|Weekly News Roundup|
|1. Double-digit growth for the optical retail chain: "Our subscription business has thrived in tougher times” – Dagens industri|
The Swedish optical retail chain Synsam registered its fastest growth ever during the first quarter. All in all, sales increased 19 percent. The eyewear subscriptions segment grew even faster: totaling a 27 percent increase in revenue.
"We are constantly working on our cost structure to ensure that we capture the results throughout the entire income statement."
2. Swedish car-sharing service Heap files for bankruptcy – Breakit
The Gothenburg-based company aimed to let you rent your neighbor's car instead of owning one yourself or renting from traditional companies. Their ambitions were significant, and the company wanted to first expand from Gothenburg to Stockholm and then further. However, the platform never really took off, and in this tougher funding climate, their engine has stopped.
“The company, whose car-sharing platform was based on a keyless mobile application, was founded in the spring of 2018. It incurred a loss of approximately 8 million in 2021. At the time of bankruptcy, there were around 100 cars on the platform. Heap had 15,000 users on the platform by the end of last year.”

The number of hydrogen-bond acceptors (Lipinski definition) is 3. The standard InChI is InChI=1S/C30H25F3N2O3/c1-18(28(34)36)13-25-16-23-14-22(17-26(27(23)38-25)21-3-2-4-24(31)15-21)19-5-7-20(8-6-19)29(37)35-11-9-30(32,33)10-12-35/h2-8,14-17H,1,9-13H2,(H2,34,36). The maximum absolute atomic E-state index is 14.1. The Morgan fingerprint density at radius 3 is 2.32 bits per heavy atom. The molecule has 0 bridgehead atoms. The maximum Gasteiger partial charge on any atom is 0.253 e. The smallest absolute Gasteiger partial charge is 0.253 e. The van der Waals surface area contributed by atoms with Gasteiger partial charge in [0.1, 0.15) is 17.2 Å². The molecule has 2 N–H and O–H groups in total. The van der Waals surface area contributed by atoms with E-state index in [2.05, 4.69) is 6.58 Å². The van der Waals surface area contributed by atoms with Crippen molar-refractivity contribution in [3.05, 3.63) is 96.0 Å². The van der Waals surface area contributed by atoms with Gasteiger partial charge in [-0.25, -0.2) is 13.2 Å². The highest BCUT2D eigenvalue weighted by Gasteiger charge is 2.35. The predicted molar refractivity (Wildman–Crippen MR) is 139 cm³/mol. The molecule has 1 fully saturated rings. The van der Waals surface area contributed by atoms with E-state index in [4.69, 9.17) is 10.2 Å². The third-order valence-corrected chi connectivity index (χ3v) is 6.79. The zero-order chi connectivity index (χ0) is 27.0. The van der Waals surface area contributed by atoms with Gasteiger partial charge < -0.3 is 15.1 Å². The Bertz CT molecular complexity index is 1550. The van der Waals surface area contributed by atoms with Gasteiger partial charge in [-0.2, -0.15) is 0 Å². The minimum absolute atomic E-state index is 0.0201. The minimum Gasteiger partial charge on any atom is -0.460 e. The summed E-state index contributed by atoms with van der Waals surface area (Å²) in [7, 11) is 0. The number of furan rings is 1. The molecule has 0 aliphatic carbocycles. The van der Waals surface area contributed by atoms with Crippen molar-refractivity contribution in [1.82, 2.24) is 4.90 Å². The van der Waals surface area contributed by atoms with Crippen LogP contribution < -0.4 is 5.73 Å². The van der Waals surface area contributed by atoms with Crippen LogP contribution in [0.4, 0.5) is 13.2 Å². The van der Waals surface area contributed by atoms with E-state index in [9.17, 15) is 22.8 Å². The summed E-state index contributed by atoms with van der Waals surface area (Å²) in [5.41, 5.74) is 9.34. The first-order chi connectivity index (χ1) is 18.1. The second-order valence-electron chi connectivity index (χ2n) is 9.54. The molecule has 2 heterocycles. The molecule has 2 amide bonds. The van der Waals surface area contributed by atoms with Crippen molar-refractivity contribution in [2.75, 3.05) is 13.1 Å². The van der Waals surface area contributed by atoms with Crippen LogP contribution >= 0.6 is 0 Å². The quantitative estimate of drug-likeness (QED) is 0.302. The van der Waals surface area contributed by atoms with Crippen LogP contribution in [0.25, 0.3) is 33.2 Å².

3. The LEGO subscription service Brick Borrow bags an investment – B1M
Brick Borrow enables anyone to rent LEGO sets from its huge library, build them and then return them again, for a monthly subscription fee. Now B1M, billing itself as the world’s most subscribed-to video channel for construction, invests an undisclosed sum in Brick Borrow and announces a partnership.
“Co-founded in the UK by Tom Zanelli and Cameron Mitchell in 2022, Brick Borrow has seen remarkably strong growth to date. [...] “This is a milestone moment for Brick Borrow. Through our subscription service, we aim to make LEGO® more accessible to everyone, regardless of their financial constraints.”
4. Neeva’s ad-free, subscription-based search engine is shutting down – Neeva
Neeva has announced it’s shutting down, less than two years after publicly launching its $4.95 per month search engine. The company says building a search engine from the ground up was the easy part, relatively speaking. The hard part: Convincing users to try it out.
“Contrary to popular belief, convincing users to pay for a better experience was actually a less difficult problem compared to getting them to try a new search engine in the first place.”
5. Almost 5 million people are using Netflix’s ad tier - The Verge
Recently revealed data suggests that the ad-supported tier of the streaming giant is showing promise, six months following its introduction.
“We should note that monthly active users don’t equate to actual subscriber numbers, and Netflix has remained tight-lipped about how many subscribers the ad tier actually has. The figure was last estimated to be around 1 million back in March following what was believed to be a slow start to the service.”